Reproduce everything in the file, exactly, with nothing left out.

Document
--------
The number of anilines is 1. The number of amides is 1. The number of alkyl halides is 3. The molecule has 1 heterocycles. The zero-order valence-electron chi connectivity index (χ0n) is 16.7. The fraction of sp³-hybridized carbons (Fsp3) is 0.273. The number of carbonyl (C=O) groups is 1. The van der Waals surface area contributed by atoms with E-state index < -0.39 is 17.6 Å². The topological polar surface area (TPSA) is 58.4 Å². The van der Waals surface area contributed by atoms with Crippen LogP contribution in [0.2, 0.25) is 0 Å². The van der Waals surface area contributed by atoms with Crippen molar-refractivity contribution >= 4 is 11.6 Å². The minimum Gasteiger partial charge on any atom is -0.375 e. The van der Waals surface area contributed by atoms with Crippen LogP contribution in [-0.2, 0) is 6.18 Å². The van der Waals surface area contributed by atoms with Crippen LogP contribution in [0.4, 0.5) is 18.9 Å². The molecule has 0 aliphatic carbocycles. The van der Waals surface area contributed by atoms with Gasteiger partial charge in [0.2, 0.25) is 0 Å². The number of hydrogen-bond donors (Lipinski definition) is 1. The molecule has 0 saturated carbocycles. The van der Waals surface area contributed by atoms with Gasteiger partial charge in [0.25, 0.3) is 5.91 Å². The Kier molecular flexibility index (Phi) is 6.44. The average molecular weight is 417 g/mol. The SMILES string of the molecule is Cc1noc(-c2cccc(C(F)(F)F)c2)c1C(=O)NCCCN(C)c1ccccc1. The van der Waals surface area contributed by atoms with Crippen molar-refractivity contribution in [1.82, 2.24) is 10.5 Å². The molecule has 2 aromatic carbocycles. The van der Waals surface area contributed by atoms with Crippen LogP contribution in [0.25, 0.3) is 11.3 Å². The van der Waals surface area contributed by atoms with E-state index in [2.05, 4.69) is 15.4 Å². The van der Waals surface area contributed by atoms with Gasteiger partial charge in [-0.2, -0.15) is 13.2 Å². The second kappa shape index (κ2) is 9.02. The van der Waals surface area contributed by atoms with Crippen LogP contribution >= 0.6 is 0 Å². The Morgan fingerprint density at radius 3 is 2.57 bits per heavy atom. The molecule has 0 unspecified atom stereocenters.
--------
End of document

The number of anilines is 1. The number of amides is 1. The number of alkyl halides is 3. The molecule has 1 heterocycles. The zero-order valence-electron chi connectivity index (χ0n) is 16.7. The fraction of sp³-hybridized carbons (Fsp3) is 0.273. The number of carbonyl (C=O) groups is 1. The van der Waals surface area contributed by atoms with E-state index < -0.39 is 17.6 Å². The topological polar surface area (TPSA) is 58.4 Å². The van der Waals surface area contributed by atoms with Crippen LogP contribution in [0.2, 0.25) is 0 Å². The van der Waals surface area contributed by atoms with Crippen molar-refractivity contribution >= 4 is 11.6 Å². The minimum Gasteiger partial charge on any atom is -0.375 e. The van der Waals surface area contributed by atoms with Crippen LogP contribution in [-0.2, 0) is 6.18 Å². The van der Waals surface area contributed by atoms with Crippen LogP contribution in [0.4, 0.5) is 18.9 Å². The molecule has 0 aliphatic carbocycles. The van der Waals surface area contributed by atoms with Gasteiger partial charge in [0.2, 0.25) is 0 Å². The number of hydrogen-bond donors (Lipinski definition) is 1. The molecule has 0 saturated carbocycles. The van der Waals surface area contributed by atoms with Gasteiger partial charge in [0.25, 0.3) is 5.91 Å². The Kier molecular flexibility index (Phi) is 6.44. The average molecular weight is 417 g/mol. The SMILES string of the molecule is Cc1noc(-c2cccc(C(F)(F)F)c2)c1C(=O)NCCCN(C)c1ccccc1. The van der Waals surface area contributed by atoms with Crippen molar-refractivity contribution in [1.82, 2.24) is 10.5 Å². The molecule has 2 aromatic carbocycles. The van der Waals surface area contributed by atoms with Crippen LogP contribution in [0.25, 0.3) is 11.3 Å². The van der Waals surface area contributed by atoms with E-state index in [2.05, 4.69) is 15.4 Å². The van der Waals surface area contributed by atoms with Gasteiger partial charge in [-0.2, -0.15) is 13.2 Å². The second kappa shape index (κ2) is 9.02. The van der Waals surface area contributed by atoms with Crippen LogP contribution >= 0.6 is 0 Å². The Morgan fingerprint density at radius 3 is 2.57 bits per heavy atom. The molecule has 0 unspecified atom stereocenters.